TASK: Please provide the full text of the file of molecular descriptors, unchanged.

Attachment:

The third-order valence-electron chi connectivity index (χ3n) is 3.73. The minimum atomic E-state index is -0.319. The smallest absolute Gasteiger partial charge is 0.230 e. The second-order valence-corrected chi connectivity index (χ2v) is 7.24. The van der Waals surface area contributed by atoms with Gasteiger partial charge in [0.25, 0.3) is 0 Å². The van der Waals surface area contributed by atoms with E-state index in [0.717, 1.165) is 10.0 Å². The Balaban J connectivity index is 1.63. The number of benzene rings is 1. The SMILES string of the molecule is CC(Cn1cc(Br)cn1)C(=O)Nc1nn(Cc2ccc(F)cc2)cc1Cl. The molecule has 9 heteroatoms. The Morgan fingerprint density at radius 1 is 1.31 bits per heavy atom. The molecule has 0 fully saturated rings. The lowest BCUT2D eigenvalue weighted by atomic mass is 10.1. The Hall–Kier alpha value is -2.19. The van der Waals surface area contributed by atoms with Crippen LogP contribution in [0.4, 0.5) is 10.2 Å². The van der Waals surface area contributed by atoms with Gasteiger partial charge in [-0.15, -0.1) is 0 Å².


The third-order valence-electron chi connectivity index (χ3n) is 3.73. The minimum atomic E-state index is -0.319. The smallest absolute Gasteiger partial charge is 0.230 e. The second-order valence-corrected chi connectivity index (χ2v) is 7.24. The van der Waals surface area contributed by atoms with Gasteiger partial charge in [0.25, 0.3) is 0 Å². The van der Waals surface area contributed by atoms with E-state index in [0.717, 1.165) is 10.0 Å². The Balaban J connectivity index is 1.63. The number of benzene rings is 1. The SMILES string of the molecule is CC(Cn1cc(Br)cn1)C(=O)Nc1nn(Cc2ccc(F)cc2)cc1Cl. The molecule has 9 heteroatoms. The Morgan fingerprint density at radius 1 is 1.31 bits per heavy atom. The molecule has 0 fully saturated rings. The lowest BCUT2D eigenvalue weighted by atomic mass is 10.1. The Hall–Kier alpha value is -2.19. The van der Waals surface area contributed by atoms with Crippen LogP contribution in [0.4, 0.5) is 10.2 Å². The van der Waals surface area contributed by atoms with Gasteiger partial charge in [-0.15, -0.1) is 0 Å².